The Source for Neurovascular News and Education

December 13, 2019

 

Key Points:

- Study compares outcomes of stent-assisted coiling with, without prior testing for platelet responsiveness

- Thrombotic complications, permanent morbidity/mortality lower in tested patients



Patients who undergo testing for responsiveness to aspirin and clopidogrel prior to stent-assisted coiling for unruptured aneurysms face a lower risk of thrombotic complications as well as of permanent morbidity or mortality, according to a single-center analysis published online September 20, 2016, ahead of print in the Journal of NeuroInterventional Surgery.

Babu G Welch, MD, and colleagues at UT Southwestern Medical Center (Dallas, TX) reviewed the Southwestern Tertiary Aneurysm Registry for the period between 2002 and 2012 to identify all 266 patients with unruptured aneurysms treated with stent-assisted coiling. The investigators divided these patients by whether or not they were tested preoperatively for platelet responsiveness to aspirin and clopidogrel using whole blood impedance aggregometry (Chronolog, Havertown, PA).

Overall, 152 patients who underwent 171 procedures had platelet testing and 114 patients who underwent 121 procedures did not. Aspirin nonresponsiveness was detected in 3 patients (1.75%) and clopidogrel nonresponsiveness in 21 patients (12.3%). Where necessary, tested patients received additional doses of antiplatelet drugs to achieve adequate platelet inhibition.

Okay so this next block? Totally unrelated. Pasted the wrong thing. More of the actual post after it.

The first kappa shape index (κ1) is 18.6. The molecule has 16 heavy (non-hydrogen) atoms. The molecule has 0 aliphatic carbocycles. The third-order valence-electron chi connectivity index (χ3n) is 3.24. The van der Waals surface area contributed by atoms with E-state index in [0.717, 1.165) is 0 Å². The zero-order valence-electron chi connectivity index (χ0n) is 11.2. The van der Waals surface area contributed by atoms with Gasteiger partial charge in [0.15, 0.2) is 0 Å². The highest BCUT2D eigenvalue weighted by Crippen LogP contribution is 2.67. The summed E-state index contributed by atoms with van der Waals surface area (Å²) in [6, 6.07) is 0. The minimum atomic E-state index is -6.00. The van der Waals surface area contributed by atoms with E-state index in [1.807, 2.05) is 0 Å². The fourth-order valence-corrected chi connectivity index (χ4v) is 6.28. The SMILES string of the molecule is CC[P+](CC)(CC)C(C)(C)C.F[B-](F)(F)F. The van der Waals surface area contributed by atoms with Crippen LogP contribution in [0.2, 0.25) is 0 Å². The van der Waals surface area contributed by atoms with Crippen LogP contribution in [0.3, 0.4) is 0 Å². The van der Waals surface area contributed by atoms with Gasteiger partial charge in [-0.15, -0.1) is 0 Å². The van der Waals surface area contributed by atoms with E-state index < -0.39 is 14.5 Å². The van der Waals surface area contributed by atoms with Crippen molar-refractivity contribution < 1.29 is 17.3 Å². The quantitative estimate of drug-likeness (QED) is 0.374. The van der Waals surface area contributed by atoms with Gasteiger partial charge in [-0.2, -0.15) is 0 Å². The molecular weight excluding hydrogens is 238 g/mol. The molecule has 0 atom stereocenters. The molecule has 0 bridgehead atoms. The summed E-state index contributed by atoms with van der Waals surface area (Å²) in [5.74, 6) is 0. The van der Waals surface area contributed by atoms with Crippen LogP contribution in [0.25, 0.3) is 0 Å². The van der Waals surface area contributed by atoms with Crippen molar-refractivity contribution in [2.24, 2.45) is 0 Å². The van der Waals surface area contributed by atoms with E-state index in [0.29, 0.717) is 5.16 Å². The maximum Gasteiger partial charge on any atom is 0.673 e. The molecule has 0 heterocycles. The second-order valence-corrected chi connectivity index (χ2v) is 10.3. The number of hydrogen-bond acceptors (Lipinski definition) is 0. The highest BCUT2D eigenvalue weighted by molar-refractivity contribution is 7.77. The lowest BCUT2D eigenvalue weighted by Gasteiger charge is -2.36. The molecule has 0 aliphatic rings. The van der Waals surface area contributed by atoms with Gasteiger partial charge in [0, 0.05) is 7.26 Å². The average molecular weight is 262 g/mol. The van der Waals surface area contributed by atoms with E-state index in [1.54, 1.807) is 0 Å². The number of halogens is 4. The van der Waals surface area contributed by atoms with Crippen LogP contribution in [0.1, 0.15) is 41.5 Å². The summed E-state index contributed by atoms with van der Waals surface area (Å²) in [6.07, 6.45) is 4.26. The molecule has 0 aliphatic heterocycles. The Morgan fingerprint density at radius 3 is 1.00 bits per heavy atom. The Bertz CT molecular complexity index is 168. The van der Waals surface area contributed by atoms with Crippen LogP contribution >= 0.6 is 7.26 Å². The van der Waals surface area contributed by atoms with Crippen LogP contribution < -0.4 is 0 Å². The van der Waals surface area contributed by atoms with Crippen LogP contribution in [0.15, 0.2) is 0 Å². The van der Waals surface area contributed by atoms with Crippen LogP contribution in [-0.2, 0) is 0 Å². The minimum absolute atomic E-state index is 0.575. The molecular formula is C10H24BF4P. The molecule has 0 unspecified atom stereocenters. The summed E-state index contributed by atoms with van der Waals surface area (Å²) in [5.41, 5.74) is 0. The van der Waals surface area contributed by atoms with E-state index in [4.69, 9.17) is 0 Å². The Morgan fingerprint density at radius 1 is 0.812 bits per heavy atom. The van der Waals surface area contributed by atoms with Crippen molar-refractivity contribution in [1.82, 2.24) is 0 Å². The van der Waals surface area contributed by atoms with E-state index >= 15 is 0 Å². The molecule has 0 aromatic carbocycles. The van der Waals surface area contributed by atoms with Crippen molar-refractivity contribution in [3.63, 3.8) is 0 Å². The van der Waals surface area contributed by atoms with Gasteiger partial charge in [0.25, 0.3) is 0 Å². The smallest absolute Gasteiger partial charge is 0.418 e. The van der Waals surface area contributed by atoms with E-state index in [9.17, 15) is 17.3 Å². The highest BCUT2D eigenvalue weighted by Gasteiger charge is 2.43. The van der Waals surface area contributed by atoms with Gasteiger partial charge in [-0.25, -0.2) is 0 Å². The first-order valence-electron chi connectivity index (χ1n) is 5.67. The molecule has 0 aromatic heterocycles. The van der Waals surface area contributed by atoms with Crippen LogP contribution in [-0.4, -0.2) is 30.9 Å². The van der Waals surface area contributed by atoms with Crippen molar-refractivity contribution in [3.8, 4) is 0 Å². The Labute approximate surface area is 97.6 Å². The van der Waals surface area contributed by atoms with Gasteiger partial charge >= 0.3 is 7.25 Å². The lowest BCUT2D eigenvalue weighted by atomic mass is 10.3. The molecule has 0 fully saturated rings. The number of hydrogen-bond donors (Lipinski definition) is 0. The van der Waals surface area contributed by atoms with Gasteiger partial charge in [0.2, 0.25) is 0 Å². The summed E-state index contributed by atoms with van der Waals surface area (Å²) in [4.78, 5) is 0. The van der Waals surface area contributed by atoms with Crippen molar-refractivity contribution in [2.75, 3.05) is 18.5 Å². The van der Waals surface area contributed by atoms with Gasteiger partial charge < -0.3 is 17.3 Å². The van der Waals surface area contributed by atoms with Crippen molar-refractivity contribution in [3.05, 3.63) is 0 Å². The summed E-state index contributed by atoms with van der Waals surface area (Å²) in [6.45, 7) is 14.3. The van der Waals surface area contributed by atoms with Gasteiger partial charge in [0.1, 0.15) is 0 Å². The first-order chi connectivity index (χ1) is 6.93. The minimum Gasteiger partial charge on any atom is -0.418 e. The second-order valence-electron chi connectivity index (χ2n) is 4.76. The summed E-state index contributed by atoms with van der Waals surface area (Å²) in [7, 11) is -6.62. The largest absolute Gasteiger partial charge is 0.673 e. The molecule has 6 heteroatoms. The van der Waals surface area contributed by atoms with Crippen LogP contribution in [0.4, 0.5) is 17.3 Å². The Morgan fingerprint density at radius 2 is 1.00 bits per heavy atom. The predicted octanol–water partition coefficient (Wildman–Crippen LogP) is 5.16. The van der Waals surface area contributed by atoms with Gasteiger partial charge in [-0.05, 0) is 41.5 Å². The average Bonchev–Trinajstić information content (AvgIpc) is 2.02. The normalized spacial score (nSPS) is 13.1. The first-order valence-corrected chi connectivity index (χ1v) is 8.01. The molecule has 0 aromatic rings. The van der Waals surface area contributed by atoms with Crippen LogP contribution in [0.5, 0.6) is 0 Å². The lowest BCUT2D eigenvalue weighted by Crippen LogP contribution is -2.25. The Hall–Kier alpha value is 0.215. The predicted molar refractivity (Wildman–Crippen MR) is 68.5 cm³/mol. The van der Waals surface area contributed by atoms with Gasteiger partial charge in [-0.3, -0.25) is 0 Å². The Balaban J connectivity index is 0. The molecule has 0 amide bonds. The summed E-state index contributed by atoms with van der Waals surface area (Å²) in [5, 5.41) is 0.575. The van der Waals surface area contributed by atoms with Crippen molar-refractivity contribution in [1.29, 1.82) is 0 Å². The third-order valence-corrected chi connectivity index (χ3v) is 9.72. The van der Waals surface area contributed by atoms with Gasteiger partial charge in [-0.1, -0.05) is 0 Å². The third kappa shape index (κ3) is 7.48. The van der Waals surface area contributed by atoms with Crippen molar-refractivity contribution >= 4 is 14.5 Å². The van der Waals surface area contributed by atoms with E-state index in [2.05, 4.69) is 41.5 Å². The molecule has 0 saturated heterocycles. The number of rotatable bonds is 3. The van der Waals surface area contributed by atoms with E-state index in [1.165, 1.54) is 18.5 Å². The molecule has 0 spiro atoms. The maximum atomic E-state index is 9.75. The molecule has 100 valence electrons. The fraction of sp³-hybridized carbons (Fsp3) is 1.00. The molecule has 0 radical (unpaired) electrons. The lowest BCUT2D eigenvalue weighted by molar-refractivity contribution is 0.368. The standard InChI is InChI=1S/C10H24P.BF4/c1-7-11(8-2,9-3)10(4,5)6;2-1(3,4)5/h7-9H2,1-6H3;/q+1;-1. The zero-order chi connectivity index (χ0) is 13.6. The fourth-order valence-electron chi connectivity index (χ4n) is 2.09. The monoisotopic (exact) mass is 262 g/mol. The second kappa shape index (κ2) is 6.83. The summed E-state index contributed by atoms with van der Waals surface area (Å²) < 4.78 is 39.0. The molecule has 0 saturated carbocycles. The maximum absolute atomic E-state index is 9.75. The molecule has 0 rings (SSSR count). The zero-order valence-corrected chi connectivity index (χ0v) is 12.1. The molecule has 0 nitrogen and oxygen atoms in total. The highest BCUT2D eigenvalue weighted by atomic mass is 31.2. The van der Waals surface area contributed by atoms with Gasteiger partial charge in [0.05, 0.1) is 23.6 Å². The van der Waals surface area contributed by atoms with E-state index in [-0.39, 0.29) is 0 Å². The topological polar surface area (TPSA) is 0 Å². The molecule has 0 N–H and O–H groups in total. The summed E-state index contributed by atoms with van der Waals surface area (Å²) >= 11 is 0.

Tested and nontested patients did not differ significantly with respect to age, gender, or aneurysm location. Patients who were not tested, however, had significantly higher rates of thrombolic complications and overall permanent morbidity or mortality than patients who were tested. There was also a non-significant increased rate of hemorrhagic complications among non-tested patients (table 1).

 

“Aspirin and clopidogrel nonresponsiveness can be responsible for thromboembolic complications in patients undergoing stent-assisted cerebral aneurysm coiling procedures,” write the authors. “While impedance whole blood platelet aggregation is not a point-of-care test, this method has been reliably introduced into a busy neurointerventional practice.”

They conclude that “the assessment of pretreatment platelet reactivity using whole blood impedance aggregometry is a useful and practical means of detecting inadequate antiplatelet drug effects before a neurointerventional procedure.”

Moreover, “modifying the administered dose of clopidogrel and aspirin before a neurointerventional procedure appears to significantly reduce thromboembolic complications and mortality, without increasing the risk of hemorrhage,” the researchers say. “This dose adjustment of aspirin and clopidogrel before endovascular treatment may improve treatment outcomes.”

 


 

Source:

  • Aoun SG, Welch BG, Pride LG, et al. Contribution of whole platelet aggregometry to the endovascular management of unruptured aneurysms: an institutional experience. J NeuroInterv Surg. 2016;Epub ahead of print.


Disclosures:

  • Dr. Welch reports no relevant conflicts of interest